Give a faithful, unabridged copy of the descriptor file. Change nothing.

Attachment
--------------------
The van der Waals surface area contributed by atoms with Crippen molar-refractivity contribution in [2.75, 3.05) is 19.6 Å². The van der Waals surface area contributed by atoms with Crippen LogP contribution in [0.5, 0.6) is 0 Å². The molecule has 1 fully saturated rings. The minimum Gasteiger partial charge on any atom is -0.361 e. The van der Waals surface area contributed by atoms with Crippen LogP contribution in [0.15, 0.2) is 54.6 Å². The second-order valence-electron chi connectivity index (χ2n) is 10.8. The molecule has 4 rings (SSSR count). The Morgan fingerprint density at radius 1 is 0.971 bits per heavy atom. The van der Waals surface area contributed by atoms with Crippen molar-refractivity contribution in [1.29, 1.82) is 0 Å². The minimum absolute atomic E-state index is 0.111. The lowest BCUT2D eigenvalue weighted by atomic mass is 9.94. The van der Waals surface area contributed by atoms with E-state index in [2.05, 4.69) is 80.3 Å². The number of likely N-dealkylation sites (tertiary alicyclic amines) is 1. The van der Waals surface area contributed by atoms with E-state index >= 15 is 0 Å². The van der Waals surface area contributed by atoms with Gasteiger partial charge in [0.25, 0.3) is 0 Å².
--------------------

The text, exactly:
The van der Waals surface area contributed by atoms with Crippen molar-refractivity contribution in [2.75, 3.05) is 19.6 Å². The van der Waals surface area contributed by atoms with Crippen LogP contribution in [0.5, 0.6) is 0 Å². The molecule has 1 fully saturated rings. The minimum Gasteiger partial charge on any atom is -0.361 e. The van der Waals surface area contributed by atoms with Crippen LogP contribution in [0.15, 0.2) is 54.6 Å². The second-order valence-electron chi connectivity index (χ2n) is 10.8. The molecule has 4 rings (SSSR count). The Morgan fingerprint density at radius 1 is 0.971 bits per heavy atom. The van der Waals surface area contributed by atoms with Crippen molar-refractivity contribution in [1.29, 1.82) is 0 Å². The minimum absolute atomic E-state index is 0.111. The lowest BCUT2D eigenvalue weighted by atomic mass is 9.94. The van der Waals surface area contributed by atoms with E-state index in [2.05, 4.69) is 80.3 Å². The number of likely N-dealkylation sites (tertiary alicyclic amines) is 1. The van der Waals surface area contributed by atoms with E-state index >= 15 is 0 Å². The van der Waals surface area contributed by atoms with Gasteiger partial charge in [0.25, 0.3) is 0 Å².